Onsite Programs

Onsite Programs

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Extension: 3D grassland and wetland diorama

This activity is an extension to the Volcano Dreaming unit of work. Teachers may choose to use this as an assessment task to determine the students' level of understanding about grasslands and wetlands. Students will make a 3D model of a grassland and wetland and place 3D animals and plants in an appropriate location depending on their habitat requirements.

Animal and plant survival

Book Program
Year Levels

Background

The Ecolinc wetland and grassland is home to a variety of native plants and animals. All these living things depend on each other and the wetland and grassland ecosystem to survive.


Learning Intentions

In this activity students will:

Renewable energy

Book Program
Year Levels

Background

Society is moving rapidly towards the use of renewable energy resources. Australia has one of the world’s greatest uptakes of solar photovoltaic roof installations.

In this program students will investigate the science behind solar cells, wind power and other renewable technologies. They will model solar and wind power systems and investigate hydro and wave resources in order to gain a greater understanding of emerging trends in renewables.


Prior Knowledge

Some basic knowledge of energy forms and conversions would be an advantage.

Exploring wetland ecosystems - Serendip Sanctuary

Book Program
Year Levels

Background

A wetland is an ecosystem that is saturated with water, either permanently or seasonally, and includes swamps, marshes and bogs. The water itself can be either saltwater, freshwater or brackish. Its flora is adapted to surviving in the waterlogged soils and is part of a food web that includes macroinvertebrates, fish, amphibians, reptiles, mammals and birds.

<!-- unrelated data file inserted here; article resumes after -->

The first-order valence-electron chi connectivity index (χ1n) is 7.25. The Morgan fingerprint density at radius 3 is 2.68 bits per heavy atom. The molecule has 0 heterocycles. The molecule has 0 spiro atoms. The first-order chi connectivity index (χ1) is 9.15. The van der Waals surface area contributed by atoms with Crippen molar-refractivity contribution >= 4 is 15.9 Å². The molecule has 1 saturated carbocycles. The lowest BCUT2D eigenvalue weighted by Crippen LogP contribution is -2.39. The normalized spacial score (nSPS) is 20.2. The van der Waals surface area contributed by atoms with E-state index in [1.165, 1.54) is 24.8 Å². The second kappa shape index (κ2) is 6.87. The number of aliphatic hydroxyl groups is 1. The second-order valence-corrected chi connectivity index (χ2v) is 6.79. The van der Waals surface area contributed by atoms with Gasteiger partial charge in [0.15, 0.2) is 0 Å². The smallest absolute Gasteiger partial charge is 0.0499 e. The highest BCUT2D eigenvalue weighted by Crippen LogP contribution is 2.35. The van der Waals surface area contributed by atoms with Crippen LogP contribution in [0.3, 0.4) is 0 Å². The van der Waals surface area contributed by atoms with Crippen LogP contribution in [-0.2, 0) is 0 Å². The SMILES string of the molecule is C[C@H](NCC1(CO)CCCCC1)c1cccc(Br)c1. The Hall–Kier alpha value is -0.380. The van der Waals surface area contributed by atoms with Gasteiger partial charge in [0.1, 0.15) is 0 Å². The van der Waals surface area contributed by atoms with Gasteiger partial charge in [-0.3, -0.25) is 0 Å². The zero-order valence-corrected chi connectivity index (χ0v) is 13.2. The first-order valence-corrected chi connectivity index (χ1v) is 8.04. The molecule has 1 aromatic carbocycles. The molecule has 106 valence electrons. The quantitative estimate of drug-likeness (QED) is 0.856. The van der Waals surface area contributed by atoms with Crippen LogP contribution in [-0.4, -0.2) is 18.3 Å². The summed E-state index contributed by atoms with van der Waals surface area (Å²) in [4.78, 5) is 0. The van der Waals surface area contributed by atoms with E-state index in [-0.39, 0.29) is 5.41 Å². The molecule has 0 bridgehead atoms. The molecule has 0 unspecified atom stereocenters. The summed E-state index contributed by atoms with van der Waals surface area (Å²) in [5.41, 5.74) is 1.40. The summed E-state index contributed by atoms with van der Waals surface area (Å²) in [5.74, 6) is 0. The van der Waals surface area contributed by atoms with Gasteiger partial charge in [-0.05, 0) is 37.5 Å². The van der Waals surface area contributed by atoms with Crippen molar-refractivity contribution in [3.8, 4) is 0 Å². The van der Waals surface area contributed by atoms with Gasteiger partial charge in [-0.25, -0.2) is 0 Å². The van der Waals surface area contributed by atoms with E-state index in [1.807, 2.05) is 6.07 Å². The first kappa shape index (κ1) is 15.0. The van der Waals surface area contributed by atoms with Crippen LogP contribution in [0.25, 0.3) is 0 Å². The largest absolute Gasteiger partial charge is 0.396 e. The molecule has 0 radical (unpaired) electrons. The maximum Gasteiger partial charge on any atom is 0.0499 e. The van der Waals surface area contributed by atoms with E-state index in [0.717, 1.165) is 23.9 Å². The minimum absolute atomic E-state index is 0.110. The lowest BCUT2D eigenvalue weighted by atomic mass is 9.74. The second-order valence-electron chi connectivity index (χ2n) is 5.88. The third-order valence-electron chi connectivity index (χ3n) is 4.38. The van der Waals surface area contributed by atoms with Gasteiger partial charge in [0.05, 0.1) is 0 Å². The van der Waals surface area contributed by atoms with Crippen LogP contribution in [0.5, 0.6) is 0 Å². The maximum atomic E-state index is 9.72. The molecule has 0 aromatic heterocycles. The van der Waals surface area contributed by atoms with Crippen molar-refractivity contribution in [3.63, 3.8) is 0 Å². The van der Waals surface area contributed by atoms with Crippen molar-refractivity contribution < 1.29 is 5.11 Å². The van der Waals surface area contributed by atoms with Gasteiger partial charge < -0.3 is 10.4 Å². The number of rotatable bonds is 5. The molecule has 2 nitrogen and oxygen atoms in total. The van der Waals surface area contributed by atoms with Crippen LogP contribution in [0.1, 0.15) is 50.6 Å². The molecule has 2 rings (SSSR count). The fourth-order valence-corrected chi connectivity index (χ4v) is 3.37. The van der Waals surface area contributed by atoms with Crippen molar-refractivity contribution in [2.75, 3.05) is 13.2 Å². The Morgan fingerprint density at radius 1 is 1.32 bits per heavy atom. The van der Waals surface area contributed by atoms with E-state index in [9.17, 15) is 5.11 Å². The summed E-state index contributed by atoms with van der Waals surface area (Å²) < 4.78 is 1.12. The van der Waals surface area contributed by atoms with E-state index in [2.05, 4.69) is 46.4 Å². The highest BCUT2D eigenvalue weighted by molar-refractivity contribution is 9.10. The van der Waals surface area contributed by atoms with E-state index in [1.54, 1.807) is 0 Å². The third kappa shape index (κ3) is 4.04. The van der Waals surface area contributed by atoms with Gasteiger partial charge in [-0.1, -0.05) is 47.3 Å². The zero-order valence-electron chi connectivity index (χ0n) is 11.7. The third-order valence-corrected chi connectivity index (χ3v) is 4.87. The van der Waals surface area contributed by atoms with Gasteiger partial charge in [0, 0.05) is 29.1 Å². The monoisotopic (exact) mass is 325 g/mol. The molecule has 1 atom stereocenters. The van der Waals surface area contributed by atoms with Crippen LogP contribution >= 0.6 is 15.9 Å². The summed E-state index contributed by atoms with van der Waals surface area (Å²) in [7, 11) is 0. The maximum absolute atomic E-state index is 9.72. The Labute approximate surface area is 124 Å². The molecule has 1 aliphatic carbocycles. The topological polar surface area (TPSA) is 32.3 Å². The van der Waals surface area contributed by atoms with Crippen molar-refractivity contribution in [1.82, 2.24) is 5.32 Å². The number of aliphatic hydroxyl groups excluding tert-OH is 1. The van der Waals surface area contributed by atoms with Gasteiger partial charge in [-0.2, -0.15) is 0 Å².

Introduction to a plant's world

Book Program
Year Levels

Background

Plants are living things that need air, water, soil, and sunlight to live. When they grow their leaves capture light to make energy and their roots find water.


Learning Intentions

In this activity students will:

  • Recognize the basic parts of plants and what they need to survive.
  • Learn various methods of plant propagation.
  • Identify a range of fruits and vegetables in the garden.
  • Understand that fruits and vegetables are seasonal.

Activities

Students will:

Digging up the Diprotodon

Book Program
Year Levels

Background

Megafauna are big (mega) animals (fauna). These are animals that lived in Australia up to 100,000 years ago. They were at least 30% larger than any of their extant relatives. There is significant dispute as to whether the megafauna became extinct due to predation by humans or due to climate change.

The Diprotodon, the largest marsupial believed to have ever lived, was the first fossil mammal described from Australia in 1838. Fossil Diprotodon skulls have since been found in Bacchus Marsh, and are currently on display at Museum Victoria.

Watching the weather

Book Program
Year Levels

Background

Weather affects all living things, including humans, on a daily basis. Humans have the advantage of being able to control the climate inside buildings, or cloth themselves appropriately for going outdoors, and can also measure the weather and predict it into the near future so that weather surprises are minimised.

How healthy is the habitat?

Book Program
Year Levels

Background

The Werribee River starts as a small river in the Wombat State Forest and flows south-east through Ballan, Werribee Gorge and Bacchus Marsh, where it meets the Lerderderg River. The River continues until its waters are held back by the Exford Weir creating the Melton Reservoir. The river becomes tidal at the Werribee Park Mansion, continuing to flow gently to Port Philip Bay. This completes a journey of approximately 110 kilometres.

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